## 3. Period analyses## 3.1. Description of the methodsTwo of the most widely studied methods of spectroscopic pulsation mode identifications are based on period searches on either the variations of the velocity moments of the absorption lines (the moment method, Balona 1986; Aerts et al. 1992; Aerts 1996), or on the intensity variations as a function of position in the line profile (Gies & Kullavanijaya 1988; Telting & Schrijvers 1996). For this study we apply both period finding techniques. The first technique looks for periodicity in the change of derived quantities, such as equivalent width (EW), apparent radial-velocity (), squared line width () and skewness (). Hereafter we refer to this period-finding technique as the Moment Period Search (MPS). Pulsation mode identifications are done considering the characteristic changes as a function of pulsation phase for each of these quantities. The velocity moments are derived by a weighted summation of the normalized intensity across the line profile where is a reference velocity. In this paper, we calculate the first moment with the rest wavelength of the line as reference, and the second and third moment are calculated using the first moment as reference velocity . The integration is carried out over an as narrow as possible wavelength region, to minimize the influence of the continuum noise in the determination of the moments. We normalized the velocity moments by dividing by the equivalent width ; from here on we speak of moments when we mean normalized moments. The second method searches for periodicity in the normalized intensity of each wavelength bin across the absorption line, resulting in diagrams that give the amplitude and phase of the profile variations as a function of position in the line profile. Then pulsation mode identification is attempted using the observed change in phase of the periodic variations as a function of wavelength. Hereafter we refer to this period-finding technique as the Intensity Period Search (IPS). The period-finding algorithm we applied consists of an ordinary Fourier transformation for non-equidistant temporal sampling, followed by a CLEAN stage in which the window function, which is due to incomplete temporal sampling of the stellar signal, is iteratively removed from the Fourier spectrum (Roberts et al. 1987). The window function was removed in 400 iterations with a gain of 0.2. The frequency range that can be examined with the data set is approximately 0.03-400 c/d, but to cut down computing time we limited the frequency range of the computations to 0.001-30 c/d with a frequency step of 0.001 c/d. After CLEANing, the amplitude of the variations can be estimated by the relation , where is the amplitude as a function of frequency, in units of the original signal that was given as input to the Fourier routine, and where is the CLEANed power spectrum. For the four absorption lines we applied this period search algorithm to the time series of 620 spectra: we analysed the time series of the moments (MPS), and the time series of the normalized intensity of each position in the line profiles (IPS). We CLEANed the Fourier transform of the time series of the moments over the whole frequency range (0-30 c/d), to obtain the periodograms (see Fig. 4).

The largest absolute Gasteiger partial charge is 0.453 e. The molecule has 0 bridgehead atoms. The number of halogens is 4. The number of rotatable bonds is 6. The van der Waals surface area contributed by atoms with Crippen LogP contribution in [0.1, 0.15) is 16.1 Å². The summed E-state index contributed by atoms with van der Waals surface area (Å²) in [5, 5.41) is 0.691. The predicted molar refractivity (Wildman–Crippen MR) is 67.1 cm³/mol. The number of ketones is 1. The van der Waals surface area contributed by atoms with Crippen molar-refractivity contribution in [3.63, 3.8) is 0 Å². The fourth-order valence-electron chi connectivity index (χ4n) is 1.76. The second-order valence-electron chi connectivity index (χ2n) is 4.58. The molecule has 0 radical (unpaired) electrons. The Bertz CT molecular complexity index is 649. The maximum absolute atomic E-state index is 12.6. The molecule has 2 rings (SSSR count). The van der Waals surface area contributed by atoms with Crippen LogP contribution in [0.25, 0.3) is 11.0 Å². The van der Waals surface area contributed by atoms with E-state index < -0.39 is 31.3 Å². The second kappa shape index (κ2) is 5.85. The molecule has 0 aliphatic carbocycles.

For the intensity variations, however, we found after the first trials that the periodograms resulting from the IPS method only contained evidence for periodicity within the intervals 0.0-3.0 c/d, 4.6-5.8, 9.8-11.0, 15.2-16.2, 20.4-21.8 and 23.0-30.0 c/d. Outside of these frequency intervals only occasional one-day aliases were present. To avoid the CLEANing of the one-day aliases we restricted the CLEAN algorithm to the above mentioned frequency intervals, thus ensuring that all power of the variations is CLEANed at the right frequencies. Of course one can only do this if one has foreknowledge of the detected frequencies; in our case the observed periodogram (see Fig. 6) and especially the repetitiveness of the frequency pattern (see next subsection) proved the validity of partially CLEANing the "dirty" Fourier spectrum. Similar partial CLEANing techniques are commonly used in the reduction of radio synthesis observations.